I am adding a brief talk (I just put together) called Lyme the Big Picture to precede the other.

I will be taking Q&A at the end.

We do have limited space.  If possible call my office and gives us a heads up.  Reservations not required.  There is no charge.

I will continue to write the blog as well.


Dr. Jaller




Monday, June 11, 2018

Choosing the right antibiotic


I want to discuss several factors to be considered when choosing antibiotics in the management of Lyme disease. 
There is a lot of confusion about the basic biology of the Lyme spirochete, Borrelia burgdorferi. A lot has been worked out but there is some confusion and misinformation on the internet. 
Lyme is primarily an extracellular bacterium and resides in spaces between the cells, extracellular matrix. Without question Lyme spirochetes are occasionally intracellular but this is not the pathogen’s primary modus operandi. Not primarily intracellular.
Lyme is pleomorphic – takes on various forms and has modes of persisting. It forms round forms sometimes called cysts and congregates within biofilms.  Does not form L-forms. Discussed elsewhere.
There are many classes of antibiotics. Antibiotics within a class share features, typically chemical structure and mode of action. I will mention a few examples. 
The macrolide story is interesting.  Zithromax and Biaxin are the two clinical agents of this class most used. On the face they sound similar. Both work by an intracellular mechanism inhibiting protein synthesis.  But clinically there are differences.  Biaxin is more effective against Lyme and Zithromax is more effective against other organisms, for example Babesia. 
Zithromax has a unique and well-known ability to concentrate inside cells many times the concentration in serum.  Because Lyme is primarily extracellular this quality is not a critical factor. Otherwise Zithromax would be much more effective than Biaxin. 
When evaluating the effectiveness of an antibiotic against a particular bacterium, test tube, in-vitro data is cited.  Numbers include:  MIC (minimal inhibitor concentration), MBC (minimal bactericidal concentration).  The time during which the antibiotic concentration exceeds the minimum kill level is called AUC, area under curve. These numbers estimate what may happen in humans taking the drugs. The numbers have limitations and can mislead.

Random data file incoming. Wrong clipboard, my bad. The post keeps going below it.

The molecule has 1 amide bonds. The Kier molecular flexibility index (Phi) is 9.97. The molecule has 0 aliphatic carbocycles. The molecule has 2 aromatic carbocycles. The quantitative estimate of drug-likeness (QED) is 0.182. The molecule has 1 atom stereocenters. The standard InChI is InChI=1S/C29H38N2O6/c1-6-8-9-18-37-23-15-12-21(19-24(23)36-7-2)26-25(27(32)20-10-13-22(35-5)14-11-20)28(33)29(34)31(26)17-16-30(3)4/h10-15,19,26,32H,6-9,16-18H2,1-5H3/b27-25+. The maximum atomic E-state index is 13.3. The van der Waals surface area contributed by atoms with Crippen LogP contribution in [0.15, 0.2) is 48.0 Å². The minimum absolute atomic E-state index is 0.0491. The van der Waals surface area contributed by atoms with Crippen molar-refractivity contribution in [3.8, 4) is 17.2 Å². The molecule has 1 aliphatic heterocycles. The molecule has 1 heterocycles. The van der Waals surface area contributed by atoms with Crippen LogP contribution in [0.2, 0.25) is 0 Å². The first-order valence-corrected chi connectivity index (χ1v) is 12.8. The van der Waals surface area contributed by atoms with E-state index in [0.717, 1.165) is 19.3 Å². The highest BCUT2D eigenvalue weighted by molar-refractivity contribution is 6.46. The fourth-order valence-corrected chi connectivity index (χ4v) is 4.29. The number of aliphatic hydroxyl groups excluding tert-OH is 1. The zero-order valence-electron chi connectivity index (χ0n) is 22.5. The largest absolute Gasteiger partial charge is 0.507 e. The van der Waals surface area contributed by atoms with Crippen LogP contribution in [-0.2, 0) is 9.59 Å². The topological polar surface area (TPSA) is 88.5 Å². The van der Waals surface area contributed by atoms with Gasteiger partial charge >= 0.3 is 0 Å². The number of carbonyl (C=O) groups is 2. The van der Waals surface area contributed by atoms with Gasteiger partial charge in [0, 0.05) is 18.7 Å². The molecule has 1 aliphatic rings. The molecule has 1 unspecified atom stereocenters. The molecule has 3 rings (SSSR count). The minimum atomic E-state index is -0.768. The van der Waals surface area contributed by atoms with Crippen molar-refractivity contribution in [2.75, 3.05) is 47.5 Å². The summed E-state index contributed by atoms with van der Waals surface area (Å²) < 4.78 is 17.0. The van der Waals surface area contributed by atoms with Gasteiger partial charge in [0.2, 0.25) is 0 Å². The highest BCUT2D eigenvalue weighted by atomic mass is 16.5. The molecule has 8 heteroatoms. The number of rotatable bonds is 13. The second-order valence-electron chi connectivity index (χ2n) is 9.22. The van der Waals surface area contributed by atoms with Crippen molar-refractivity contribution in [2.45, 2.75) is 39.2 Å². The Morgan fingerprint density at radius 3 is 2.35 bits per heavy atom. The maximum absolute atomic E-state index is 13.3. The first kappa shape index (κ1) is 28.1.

Doxycycline is a favorite drug. It is extremely bioavailable and easily reaches a steady state in the blood stream. For this reason, many experts claim there is no reason to ever give the drug IV. Not true. There is evidence that tissue levels are much higher when the drug is given IV. Our target is tissues where the germ resides – not the blood. 
Antibiotics may be: bactericidal, kill the bacteria or bacteriostatic stop their growth.  In clinical practice there is no difference.
Antibiotics may interact with bacteria in diverse ways. In most cases a sustained blood level is preferred, example, B lactam drugs, amoxicillin and Ceftin.  In other cases, drugs are more effective when there is a distinct peak serum level, as in the case with gentamicin, used for Bartonella.
Lyme has persister forms and is difficult to eradicate at best. Strategies to eliminate persister forms have including antibiotic cocktails and pulsing. Doctors have various theories and preferences.

Questions to consider when choosing an antibiotic:

1)     What germ(s) are we targeting? What is the pathobiology of the germ? Big word. How does the pathogen make us sick? Where does the target germ reside? 

2)     Does the antibiotic reach the target(s)?

3)     Is the antibiotic bioavailable (get into blood stream)?

4)     Does the antibiotic offer the right “killing kinetics?”  This asks if there is a steady state versus a sharp peak and trough levels, as desired, based on the pharmacology of the antibiotic.

5)     Oral or intravenous therapy?

6)     Continuous or pulse therapy?

7) Single therapy or combination therapy and how to proceed?

There are many other factors and considerations. For example, when used in combination antibiotics may exhibit synergy, mechanism unknown.  Drug combinations may be toxic or cancel out the efficacy of the other.  For example, rifampin reduces the effective dose of Mepron by 50%.  

Figuring out how best to treat infections is complicated.  Standard therapies may be poorly explained and not be effective.  We may have to go a step or 10 further. But there should be a method to the madness.


Friday, June 8, 2018

Lyme on a dime


Treating Lyme disease can be expensive, incredibly so. 
I hear all the time about patients suffering with the disease who don’t seek help because they can’t afford it.   
Patients sometimes treat themselves with dubious advice from “the internet.”
Doctors sometimes distance themselves from patient costs.
We can do better than that.

You can get good care for your Lyme disease and keep the farm as well.